And you're completely retired because you made the conscious decision to save 20 percent of your income and put it in retirement accounts. This is the stuff I'm telling you that will change your life. If you actually run the numbers. And I know every single one of you can do this, and I know how powerful this can be.

So I hope this helps answer your question because retirement is a number, not an age, and that's how I would think about this going forward. All right. So the next question is I would like to get into real estate investing and rental properties. I know you talk quite a bit about this topic, but I have never bought a property before and would like to hear your perspective on how to find good real estate broker, how to find mortgage loans and other general stuff you need when getting started.

So we have an entire episode talking about this. It is. So I probably need to redo that episode, but we have an entire episode talking about this. And so I'm going to dive into it here as well and kind of go through some of the concepts that you need to understand when it comes to getting started real estate investing, because real estate investing is something where you need to educate yourself upfront and then you can just start doing.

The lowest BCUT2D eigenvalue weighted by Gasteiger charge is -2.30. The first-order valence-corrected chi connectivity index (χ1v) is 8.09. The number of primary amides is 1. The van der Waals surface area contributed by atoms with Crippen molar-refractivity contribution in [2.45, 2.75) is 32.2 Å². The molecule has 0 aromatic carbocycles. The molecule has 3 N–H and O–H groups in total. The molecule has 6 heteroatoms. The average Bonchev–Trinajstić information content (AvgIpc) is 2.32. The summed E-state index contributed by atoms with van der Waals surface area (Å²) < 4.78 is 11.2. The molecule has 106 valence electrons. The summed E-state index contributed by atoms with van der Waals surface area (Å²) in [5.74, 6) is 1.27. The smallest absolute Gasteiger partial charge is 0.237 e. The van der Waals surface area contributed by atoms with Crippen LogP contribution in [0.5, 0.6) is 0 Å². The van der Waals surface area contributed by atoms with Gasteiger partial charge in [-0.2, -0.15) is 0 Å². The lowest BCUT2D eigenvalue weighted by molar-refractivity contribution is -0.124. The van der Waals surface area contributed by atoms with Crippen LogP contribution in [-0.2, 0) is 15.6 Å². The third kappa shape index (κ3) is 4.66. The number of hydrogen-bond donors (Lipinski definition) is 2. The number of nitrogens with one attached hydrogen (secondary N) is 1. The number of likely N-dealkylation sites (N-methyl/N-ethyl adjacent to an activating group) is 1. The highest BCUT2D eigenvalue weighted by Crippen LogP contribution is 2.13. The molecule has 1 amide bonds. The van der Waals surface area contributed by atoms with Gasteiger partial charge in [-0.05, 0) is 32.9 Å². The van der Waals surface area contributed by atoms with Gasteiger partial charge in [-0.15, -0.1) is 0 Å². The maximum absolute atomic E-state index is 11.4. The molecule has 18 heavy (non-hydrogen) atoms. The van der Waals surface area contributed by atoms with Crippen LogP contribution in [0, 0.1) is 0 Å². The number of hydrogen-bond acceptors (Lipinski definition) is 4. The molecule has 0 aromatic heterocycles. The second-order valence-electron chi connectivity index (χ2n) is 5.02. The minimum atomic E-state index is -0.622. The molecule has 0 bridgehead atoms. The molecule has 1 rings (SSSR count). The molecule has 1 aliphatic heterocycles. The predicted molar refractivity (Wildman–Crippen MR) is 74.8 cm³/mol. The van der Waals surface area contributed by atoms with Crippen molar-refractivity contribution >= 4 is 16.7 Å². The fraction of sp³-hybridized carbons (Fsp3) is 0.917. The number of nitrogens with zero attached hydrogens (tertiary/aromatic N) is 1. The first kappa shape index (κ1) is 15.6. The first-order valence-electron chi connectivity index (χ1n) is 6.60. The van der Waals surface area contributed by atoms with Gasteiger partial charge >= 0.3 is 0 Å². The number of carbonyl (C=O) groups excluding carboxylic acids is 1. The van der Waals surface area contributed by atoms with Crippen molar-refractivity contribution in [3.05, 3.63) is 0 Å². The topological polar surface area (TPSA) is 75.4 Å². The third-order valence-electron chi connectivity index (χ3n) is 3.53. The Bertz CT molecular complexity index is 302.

And so a lot of people will educate, educate, educate themselves and they get analysis paralysis. And then all of a sudden they don't know which direction they want to go. This is a business that when you start to real estate invest, you need to educate yourself, read five, six books, go to a couple seminars.

And then once you do X number of things, then you're going to start, you're going to go, you're going to get after it. And you're going to be a doer because the doers, the ones that actually make a lot of money, you're going to make mistakes because a lot of real estate is all through experience, but you're also going to be able to make a lot of money.

the person who when I started to decide that I want to get started real estate investing, you know what I did? I read books for like three years straight and I listened to every bigger pockets podcast back when Brandon and Josh were on that podcast and I would sit there and I would. Think about every which way I want to invest.

And you know what happened over that timeframe? I would say, Hey, I'm going to flip houses. Then I would say, Hey, I'm going to invest in small multifamily. No, I'm going to invest in single family. No, I want apartment complexes. No, actually I want to go back to single family. And so all I was doing was just turning my wheels and I was doing nothing.